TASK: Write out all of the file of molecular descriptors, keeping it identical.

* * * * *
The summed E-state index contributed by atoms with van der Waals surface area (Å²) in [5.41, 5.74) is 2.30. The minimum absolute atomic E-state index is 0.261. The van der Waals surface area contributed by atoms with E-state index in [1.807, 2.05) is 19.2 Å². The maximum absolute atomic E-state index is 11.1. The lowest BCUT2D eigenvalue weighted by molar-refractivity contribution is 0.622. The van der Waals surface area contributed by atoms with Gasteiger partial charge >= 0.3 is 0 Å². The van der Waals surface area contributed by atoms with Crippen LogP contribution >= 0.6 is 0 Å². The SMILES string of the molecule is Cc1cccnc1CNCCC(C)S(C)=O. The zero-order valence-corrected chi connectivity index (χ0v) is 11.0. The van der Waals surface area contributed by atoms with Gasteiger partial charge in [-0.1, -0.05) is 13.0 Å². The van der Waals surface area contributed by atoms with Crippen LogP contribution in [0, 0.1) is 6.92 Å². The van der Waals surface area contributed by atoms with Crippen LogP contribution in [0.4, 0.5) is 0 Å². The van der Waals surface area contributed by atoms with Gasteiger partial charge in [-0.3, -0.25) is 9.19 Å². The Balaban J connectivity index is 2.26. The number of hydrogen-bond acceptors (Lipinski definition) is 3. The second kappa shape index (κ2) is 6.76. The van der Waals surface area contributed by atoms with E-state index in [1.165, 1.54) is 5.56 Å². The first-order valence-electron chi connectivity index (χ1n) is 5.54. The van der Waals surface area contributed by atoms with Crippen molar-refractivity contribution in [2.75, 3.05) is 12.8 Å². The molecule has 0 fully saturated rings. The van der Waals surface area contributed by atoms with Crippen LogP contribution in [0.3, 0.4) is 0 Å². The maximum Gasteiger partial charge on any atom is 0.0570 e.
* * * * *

The summed E-state index contributed by atoms with van der Waals surface area (Å²) in [5.41, 5.74) is 2.30. The minimum absolute atomic E-state index is 0.261. The van der Waals surface area contributed by atoms with E-state index in [1.807, 2.05) is 19.2 Å². The maximum absolute atomic E-state index is 11.1. The lowest BCUT2D eigenvalue weighted by molar-refractivity contribution is 0.622. The van der Waals surface area contributed by atoms with Gasteiger partial charge >= 0.3 is 0 Å². The van der Waals surface area contributed by atoms with Crippen LogP contribution >= 0.6 is 0 Å². The SMILES string of the molecule is Cc1cccnc1CNCCC(C)S(C)=O. The zero-order valence-corrected chi connectivity index (χ0v) is 11.0. The van der Waals surface area contributed by atoms with Gasteiger partial charge in [-0.1, -0.05) is 13.0 Å². The van der Waals surface area contributed by atoms with Crippen LogP contribution in [0, 0.1) is 6.92 Å². The van der Waals surface area contributed by atoms with Crippen LogP contribution in [0.4, 0.5) is 0 Å². The van der Waals surface area contributed by atoms with Gasteiger partial charge in [-0.3, -0.25) is 9.19 Å². The Balaban J connectivity index is 2.26. The number of hydrogen-bond acceptors (Lipinski definition) is 3. The second kappa shape index (κ2) is 6.76. The van der Waals surface area contributed by atoms with E-state index in [1.165, 1.54) is 5.56 Å². The first-order valence-electron chi connectivity index (χ1n) is 5.54. The van der Waals surface area contributed by atoms with Crippen molar-refractivity contribution in [2.75, 3.05) is 12.8 Å². The molecule has 0 fully saturated rings. The van der Waals surface area contributed by atoms with Crippen LogP contribution in [0.3, 0.4) is 0 Å². The maximum Gasteiger partial charge on any atom is 0.0570 e.